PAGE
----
Fedor Emelianenko Should Heed the Advice of Miguel Torres

Posted on February 21, 2011

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Fedor Emelianenko finds himself at a crossroads.

Miguel Torres has found himself the talk of the MMA blogosphere, and not because of anything he’s done in the cage. Instead, it’s for comments made about another fighter in a different weight division.

Torres was recently asked for his thoughts on Fedor Emelianenko‘s decisive (despite attempts by Strikeforce and Fedor fanatics to spin it to the contrary) loss to Antonio “Bigfoot” Silva. Although Torres himself would admit that he’s nowhere near the status of Fedor in the industry, he does see some parallels between what’s happened to Fedor in his last two fights and his own career, where he went from being a champion in his division to a finding himself in a two-fight losing skid a little over a year ago.

As he told MMAFighting.com:

“He’s at a crossroads in his life … (He’s been) dominating his division, plus the popularity, exposure and everything that comes with being The Man, a showman, a father, representing a country and people – and being a fighter. … He needs to adjust to the times and start working on being a cerebral fighter (again) and not a showman. He needs to play catch-up in a world he used to dominate. That stings really bad, but you man up or get left behind. … Russia will always be his home, but he lacks growth. Sometimes loyalty can hold you back.”

“I left to find growth – and everyone hates me for it, saying I’m a deserter and forgot where I came from. Even now, with my new style, people say I’m scared or not exciting. When I was training here, I didn’t give a s*** and fought for the fans. When I lost, everyone threw s*** on me saying I was nobody. My new style is actually cerebral and smart. I don’t get hurt anymore, but lost fans. When I get the belt back, they will (love me) again, but I won’t care. I’m all grown up. … I feel Fedor’s situation. It f***ing sucks, but s*** happens. All we can do is get better – and f*** everyone else.”

Of course, the comment everyone zeroed in on was “Fedor needs to man up.” As a result, many fans seem to have missed the point Torres was trying to make, which is that if Fedor is serious about continuing his fighting career (indications are that he is despite saying after his loss that he would retire), he needs to get out of his comfort zone.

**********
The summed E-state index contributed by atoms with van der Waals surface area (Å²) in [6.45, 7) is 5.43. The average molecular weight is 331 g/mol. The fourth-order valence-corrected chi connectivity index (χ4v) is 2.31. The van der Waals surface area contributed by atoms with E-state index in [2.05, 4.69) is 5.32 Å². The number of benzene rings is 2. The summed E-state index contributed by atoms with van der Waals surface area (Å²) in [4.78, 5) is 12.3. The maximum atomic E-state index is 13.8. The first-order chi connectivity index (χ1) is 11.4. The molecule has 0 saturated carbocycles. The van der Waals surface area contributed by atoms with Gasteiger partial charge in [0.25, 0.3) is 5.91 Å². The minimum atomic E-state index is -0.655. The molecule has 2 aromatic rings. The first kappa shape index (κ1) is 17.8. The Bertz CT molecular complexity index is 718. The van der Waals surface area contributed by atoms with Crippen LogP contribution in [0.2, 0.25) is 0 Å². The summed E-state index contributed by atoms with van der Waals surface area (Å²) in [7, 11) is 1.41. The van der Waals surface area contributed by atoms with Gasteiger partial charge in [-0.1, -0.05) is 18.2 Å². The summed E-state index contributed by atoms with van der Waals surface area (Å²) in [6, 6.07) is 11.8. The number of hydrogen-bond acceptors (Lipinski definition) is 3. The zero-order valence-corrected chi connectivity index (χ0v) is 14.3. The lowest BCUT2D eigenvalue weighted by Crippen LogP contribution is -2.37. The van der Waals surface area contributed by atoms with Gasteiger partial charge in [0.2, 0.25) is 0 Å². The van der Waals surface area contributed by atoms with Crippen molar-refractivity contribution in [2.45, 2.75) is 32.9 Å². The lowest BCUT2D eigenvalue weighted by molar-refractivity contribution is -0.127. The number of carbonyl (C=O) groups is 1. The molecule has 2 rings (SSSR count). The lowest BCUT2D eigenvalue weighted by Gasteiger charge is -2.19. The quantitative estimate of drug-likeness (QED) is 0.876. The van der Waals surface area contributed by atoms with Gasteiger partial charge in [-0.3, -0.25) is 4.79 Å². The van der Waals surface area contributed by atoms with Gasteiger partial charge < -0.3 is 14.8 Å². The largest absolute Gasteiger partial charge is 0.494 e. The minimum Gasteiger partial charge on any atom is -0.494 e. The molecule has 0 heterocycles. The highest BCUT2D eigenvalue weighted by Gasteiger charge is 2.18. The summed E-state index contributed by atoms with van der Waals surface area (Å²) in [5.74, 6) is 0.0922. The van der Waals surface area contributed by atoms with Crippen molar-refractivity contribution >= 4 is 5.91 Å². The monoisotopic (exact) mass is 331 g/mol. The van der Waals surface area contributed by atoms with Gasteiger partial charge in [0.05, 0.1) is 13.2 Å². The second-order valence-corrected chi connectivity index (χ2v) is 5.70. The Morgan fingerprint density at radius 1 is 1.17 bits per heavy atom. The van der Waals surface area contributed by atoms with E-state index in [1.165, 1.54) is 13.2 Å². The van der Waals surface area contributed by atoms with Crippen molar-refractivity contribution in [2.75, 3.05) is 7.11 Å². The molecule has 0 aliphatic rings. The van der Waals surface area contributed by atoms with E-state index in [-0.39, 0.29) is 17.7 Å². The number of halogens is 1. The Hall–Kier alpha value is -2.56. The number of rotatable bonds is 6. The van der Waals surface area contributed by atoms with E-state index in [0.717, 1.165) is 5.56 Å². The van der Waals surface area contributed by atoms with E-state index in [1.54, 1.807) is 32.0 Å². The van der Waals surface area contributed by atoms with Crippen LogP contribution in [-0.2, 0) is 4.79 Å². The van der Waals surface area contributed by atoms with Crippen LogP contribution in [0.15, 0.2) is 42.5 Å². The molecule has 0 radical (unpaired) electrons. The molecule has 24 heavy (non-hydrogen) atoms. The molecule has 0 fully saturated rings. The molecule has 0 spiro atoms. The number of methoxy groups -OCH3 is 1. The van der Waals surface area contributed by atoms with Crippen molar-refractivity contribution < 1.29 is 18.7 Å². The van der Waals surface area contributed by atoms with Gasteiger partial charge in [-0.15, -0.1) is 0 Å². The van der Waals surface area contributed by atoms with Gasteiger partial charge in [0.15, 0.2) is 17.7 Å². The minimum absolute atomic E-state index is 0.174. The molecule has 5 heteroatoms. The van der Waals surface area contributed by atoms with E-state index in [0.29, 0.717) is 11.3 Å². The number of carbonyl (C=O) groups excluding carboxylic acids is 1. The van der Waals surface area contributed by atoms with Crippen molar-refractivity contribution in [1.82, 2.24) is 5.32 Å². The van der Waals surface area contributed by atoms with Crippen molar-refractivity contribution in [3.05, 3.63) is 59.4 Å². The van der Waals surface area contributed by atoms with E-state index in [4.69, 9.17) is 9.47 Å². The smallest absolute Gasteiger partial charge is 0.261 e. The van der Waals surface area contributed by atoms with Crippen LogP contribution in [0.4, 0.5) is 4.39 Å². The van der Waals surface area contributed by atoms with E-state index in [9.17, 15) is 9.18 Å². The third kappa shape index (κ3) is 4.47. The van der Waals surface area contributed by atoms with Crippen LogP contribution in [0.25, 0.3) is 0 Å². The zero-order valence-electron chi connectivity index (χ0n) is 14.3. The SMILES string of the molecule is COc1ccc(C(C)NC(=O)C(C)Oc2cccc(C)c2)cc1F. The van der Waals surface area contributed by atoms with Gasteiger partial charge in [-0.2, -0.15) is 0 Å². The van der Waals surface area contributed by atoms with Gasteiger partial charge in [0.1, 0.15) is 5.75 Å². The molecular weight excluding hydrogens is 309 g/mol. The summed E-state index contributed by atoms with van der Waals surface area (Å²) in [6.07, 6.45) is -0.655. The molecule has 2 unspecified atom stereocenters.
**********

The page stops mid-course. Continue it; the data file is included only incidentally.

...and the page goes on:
Specifically, he needs to leave Stary Oskol.

Fedor is not the fighter he once was, nor is he ever going to be. He was once a dominant force in the industry, but in the present tense Fedor is a borderline relic who has not evolved with a sport that while not necessarily in its infancy was still nary a toddler when he began his ascent. His growth as a fighter was further stunted by a management team (M-1) that sacrificed long-term viability in the industry for immediate pay-offs. As a result he fought with less frequency and against inferior competition.

In short: while the sport and the Heavyweight Division grew and became more competitive, Fedor did not. While new game plans and styles were devised by potential opponents, Fedor was employing outdated training methods using a body that wasn’t getting any firmer, faster, or durable.

Again, I don’t think Fedor is going to be in any conversations about the best active pound for pound fighter, but that doesn’t mean he can’t still be a factor in Strikeforce’s Heavyweight division or that he can’t continue to make money for himself or the promotion. However, if he’s going to do so, he needs to either bring in a team that’s going to drag him into the current decade or relocate Stateside to train at a top-flight MMA facility. If he doesn’t, he’ll find himself at the losing end of another fight that he has no business losing.

The most important aspect of MMA isn’t the ground game, or striking, or punches or kicks or clinches. It’s growth. A good fighter is one who is constantly making adjustments to his game to adapt not only to his next opponent, but to general trends in his division and the sport as a whole. Like a shark, an MMA fighter needs to be constantly moving himself forward.

Otherwise the fighter will find himself in Fedor’s position – a creature who stayed still for too long and found himself adrift in a vast ocean.

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